Leadership Buy-In and Employee Awareness are Critical to Cybersecurity 

by Steven J. Ursillo Jr., CPA, CIA, CGMA, CFE, CISA, CISM, CITP, CISSP, CGEIT, CRISC, CCSFP 

Sparrow, Johnson & Ursillo began in 1947 as a largely traditional full service accounting firm. I got my start with the firm in 1994 working in financial audit and compliance, which evolved into internal control and forensic accounting work. I also had some background in technology and was put in charge of managing that aspect of the practice as well. Forensic accounting requires a lot of data analysis and we were using different software to integrate with several data sources, so robust internal controls were necessary and our experience in that area developed naturally with this part of our practice.

In the mid-90s, I began to attend various security conferences and sought targeted training in that area, and that is really where my passion for security was cultivated. The firm started offering security reviews for clients and also built a book of business related to technology and risk management services. As these services developed, I got involved in networking and application penetration testing. In the early 2000s, security awareness became much more prevalent and the need for strict governance requirements arose. Our firm was on the forefront of offering those services and we have continued to grow that part of our practice as the need has increased and evolved over time. Currently, over half of our practice is focused on technology and technology risk management.
 
Practicing What We Preach
Because of the work that CPAs do and the breadth of clients they serve, firms have access to a significant amount of personal and confidential information, which makes firms prime targets for potential cybersecurity attacks. It is critical that firms recognize the importance of safeguarding client and firm information.

Many of our cybersecurity governance practices fall in the ISO27001 National Institute of Standards and Technology (NIST) Cybersecurity Framework. However, we are aware of other governance structures, and continue to adapt the technologies and fit them to our needs. We conduct our own risk assessments and from those, we can identify the technological and human capital resources that we need to put in place. Since we specialize in cybersecurity in our practice, we have several talented and knowledgeable people on hand and use a combination of both in-house and third party service providers to fulfill our cybersecurity objectives. In addition to giving us a level of transparency, utilizing our own employees also contributes to our resources for incident response and quickly determining the extent and magnitude of an issue should one surface. We do have clients that are highly regulated and cybersecurity is not one size fits all. We have to play within the confines and boundaries of our resources. When planning for cybersecurity, you have to think that it's not "if" but "when". Take all possible measures for prevention, but you also have to be prepared to respond when a breach occurs.

Our firm serves organizations of all sizes, and our internal practices for assessing security needs are similar to the work we do with our clients. We examine each organization to determine how cybersecurity is integrated, how mature they are in their cybersecurity practices, and the complexity of the environment. As part of our testing procedures, we conduct planned attacks against our own office and clients who engage us for these services. Deviating from existing protocols opens the organization up to vulnerabilities, so we use the results of these attack exercises as part of our organization’s cybersecurity user awareness training program.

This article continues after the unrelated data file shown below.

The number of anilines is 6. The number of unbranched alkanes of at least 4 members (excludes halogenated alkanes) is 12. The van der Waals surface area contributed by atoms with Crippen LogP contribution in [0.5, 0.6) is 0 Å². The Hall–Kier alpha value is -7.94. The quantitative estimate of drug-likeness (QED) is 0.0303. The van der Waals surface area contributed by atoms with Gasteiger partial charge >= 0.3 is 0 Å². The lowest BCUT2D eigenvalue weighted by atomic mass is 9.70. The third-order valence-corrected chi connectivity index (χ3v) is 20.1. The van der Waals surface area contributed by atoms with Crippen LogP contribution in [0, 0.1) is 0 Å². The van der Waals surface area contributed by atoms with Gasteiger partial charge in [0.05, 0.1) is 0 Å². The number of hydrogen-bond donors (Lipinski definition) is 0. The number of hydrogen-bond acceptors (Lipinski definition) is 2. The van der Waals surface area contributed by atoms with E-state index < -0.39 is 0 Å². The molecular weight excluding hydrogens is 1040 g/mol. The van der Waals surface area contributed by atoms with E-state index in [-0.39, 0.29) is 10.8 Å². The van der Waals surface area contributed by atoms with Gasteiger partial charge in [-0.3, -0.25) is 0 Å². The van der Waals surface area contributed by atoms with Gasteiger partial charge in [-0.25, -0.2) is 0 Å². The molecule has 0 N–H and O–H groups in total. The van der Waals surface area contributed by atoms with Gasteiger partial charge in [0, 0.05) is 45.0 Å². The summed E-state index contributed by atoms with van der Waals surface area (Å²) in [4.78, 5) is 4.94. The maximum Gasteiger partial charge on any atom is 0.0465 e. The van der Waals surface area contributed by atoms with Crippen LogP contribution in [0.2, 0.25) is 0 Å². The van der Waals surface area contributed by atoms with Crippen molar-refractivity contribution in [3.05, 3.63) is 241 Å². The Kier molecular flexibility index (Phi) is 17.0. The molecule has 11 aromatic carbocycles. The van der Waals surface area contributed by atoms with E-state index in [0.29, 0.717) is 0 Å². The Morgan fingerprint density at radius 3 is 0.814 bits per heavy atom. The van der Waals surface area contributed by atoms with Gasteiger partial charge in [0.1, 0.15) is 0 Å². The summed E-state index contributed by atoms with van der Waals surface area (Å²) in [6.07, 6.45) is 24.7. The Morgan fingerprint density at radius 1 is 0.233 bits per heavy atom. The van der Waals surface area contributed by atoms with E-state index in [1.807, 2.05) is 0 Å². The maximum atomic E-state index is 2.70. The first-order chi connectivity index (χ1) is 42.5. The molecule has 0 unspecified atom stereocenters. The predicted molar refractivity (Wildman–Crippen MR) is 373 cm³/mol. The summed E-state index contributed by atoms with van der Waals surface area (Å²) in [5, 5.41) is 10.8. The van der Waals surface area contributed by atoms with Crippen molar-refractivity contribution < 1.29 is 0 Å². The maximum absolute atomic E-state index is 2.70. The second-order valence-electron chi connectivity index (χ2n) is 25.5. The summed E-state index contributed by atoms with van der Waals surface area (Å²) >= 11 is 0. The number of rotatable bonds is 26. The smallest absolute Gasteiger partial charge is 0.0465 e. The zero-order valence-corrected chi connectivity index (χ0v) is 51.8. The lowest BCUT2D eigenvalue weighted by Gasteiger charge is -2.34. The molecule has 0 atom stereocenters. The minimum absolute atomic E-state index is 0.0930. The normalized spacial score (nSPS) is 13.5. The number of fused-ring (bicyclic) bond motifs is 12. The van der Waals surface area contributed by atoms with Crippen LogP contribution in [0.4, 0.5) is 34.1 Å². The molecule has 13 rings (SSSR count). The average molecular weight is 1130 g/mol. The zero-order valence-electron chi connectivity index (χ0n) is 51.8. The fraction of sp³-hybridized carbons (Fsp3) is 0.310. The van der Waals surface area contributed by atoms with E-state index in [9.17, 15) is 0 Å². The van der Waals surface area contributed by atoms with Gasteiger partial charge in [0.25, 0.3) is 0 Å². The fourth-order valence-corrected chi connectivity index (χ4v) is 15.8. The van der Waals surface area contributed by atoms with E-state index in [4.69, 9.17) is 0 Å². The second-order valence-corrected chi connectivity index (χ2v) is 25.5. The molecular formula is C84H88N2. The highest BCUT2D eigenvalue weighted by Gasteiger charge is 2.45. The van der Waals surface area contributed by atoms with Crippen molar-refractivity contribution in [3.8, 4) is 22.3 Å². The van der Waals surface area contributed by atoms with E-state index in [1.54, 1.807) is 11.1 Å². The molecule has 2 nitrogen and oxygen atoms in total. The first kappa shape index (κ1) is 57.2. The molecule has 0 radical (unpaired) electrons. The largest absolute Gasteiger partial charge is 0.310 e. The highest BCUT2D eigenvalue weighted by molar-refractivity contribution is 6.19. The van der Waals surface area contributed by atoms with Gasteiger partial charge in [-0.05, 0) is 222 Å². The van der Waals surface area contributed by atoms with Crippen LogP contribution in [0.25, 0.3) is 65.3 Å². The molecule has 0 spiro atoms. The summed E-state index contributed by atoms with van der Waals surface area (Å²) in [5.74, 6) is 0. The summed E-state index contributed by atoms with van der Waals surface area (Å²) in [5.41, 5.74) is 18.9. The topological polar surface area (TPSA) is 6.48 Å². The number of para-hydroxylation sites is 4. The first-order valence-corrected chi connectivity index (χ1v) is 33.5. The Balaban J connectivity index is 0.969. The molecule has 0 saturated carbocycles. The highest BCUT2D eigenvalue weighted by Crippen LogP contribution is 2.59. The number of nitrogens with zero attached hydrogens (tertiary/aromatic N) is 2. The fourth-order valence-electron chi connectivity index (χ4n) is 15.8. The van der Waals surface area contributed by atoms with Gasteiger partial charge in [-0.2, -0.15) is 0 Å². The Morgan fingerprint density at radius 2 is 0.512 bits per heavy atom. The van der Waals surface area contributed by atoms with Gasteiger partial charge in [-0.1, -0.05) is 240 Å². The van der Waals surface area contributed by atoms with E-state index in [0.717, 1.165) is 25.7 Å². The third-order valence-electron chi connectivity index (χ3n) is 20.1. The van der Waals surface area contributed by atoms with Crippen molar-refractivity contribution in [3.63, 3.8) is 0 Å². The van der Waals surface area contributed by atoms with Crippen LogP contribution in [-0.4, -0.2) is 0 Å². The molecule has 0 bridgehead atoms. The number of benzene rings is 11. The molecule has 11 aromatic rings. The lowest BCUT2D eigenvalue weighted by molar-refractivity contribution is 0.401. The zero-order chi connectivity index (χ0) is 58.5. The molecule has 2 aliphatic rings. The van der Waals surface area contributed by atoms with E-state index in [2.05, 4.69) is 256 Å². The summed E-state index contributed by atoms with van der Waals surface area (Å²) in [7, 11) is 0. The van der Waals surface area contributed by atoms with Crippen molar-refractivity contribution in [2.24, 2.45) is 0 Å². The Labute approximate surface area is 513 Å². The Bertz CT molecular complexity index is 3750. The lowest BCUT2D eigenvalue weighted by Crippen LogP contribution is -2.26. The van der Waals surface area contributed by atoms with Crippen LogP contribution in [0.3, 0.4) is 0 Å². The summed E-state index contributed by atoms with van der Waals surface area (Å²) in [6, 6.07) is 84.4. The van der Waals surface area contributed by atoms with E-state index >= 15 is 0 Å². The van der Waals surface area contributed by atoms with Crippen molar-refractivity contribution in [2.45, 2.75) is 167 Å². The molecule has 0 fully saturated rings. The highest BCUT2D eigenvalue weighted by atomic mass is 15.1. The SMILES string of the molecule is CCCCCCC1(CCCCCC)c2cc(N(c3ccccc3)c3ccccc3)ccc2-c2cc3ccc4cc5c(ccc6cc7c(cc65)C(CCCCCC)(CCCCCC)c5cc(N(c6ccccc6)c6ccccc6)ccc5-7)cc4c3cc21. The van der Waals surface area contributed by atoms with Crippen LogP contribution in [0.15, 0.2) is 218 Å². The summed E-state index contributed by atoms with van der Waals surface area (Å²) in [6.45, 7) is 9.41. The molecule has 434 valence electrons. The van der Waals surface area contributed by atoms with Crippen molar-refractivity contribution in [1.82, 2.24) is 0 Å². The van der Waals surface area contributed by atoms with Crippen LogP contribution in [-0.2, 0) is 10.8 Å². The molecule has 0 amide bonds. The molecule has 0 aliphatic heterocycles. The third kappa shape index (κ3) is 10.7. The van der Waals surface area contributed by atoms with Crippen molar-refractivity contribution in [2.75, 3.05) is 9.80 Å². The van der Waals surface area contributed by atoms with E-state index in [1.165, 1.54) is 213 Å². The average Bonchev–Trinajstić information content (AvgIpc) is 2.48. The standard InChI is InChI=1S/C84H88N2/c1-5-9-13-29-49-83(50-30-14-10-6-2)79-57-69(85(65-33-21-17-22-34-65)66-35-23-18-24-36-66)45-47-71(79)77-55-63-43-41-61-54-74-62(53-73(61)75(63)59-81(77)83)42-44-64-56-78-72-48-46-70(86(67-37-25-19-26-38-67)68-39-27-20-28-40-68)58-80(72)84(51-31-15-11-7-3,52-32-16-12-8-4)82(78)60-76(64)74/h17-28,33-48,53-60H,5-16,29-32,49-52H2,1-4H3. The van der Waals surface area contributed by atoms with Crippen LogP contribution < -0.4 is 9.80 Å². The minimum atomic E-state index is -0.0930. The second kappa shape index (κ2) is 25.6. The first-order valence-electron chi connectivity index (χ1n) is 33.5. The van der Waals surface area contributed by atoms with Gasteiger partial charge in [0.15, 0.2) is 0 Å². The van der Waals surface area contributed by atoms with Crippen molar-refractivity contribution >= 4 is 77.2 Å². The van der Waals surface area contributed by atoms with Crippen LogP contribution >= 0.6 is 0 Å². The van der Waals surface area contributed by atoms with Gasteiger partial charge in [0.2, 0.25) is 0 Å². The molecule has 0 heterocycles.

Cybersecurity is an Ongoing Process
There are several steps that firms can, and should, take to aid in protecting themselves and their clients. Obtaining insurance is often the first step that comes to mind when firms think about investing in cybersecurity. While that is certainly a step I would encourage, it’s also important that firms realize that getting insurance isn’t the only one they need to take. Insurance is a way to protect against the financial risk involved, but firms still need to have safeguards and response measures to prevent, mitigate and reduce that risk. 

In addition to obtaining insurance, it’s imperative that firm leadership values the importance of a formalized cybersecurity program and understands how risks translate to exposure. At our firm, we are constantly assessing structure to remain relevant. We continue to try to stay on top of the latest potential threats and protections and to make sure cybersecurity is a priority year-round, even during busy season. Firms that don’t have experience or internal resources should not hesitate to bring in a subject matter expert to aid in creating a formalized structure and program.

One of the most important factors in protecting your firm is employee awareness. Firms could have robust defenses in place, and all it takes is one employee who is not aware of risks or threats to potentially put the whole firm at risk. Firms should provide continued training throughout the year and maintain open communication with all employees regarding developments and updates. It’s imperative that people understand emerging threats so that they are better prepared to reduce the risk of an incident or breach.

Sparrow, Johnson & Ursillo, Inc. is a local firm based in West Warwick, RI. Steven J. Ursillo Jr., CPA, CIA, CGMA, CFE, CISA, CISM, CITP, CISSP, CGEIT, CRISC, CCSFP is a principal and director of Information Technology and Assurance Services.




A A A


 
Copyright © 2006-2017 American Institute of CPAs.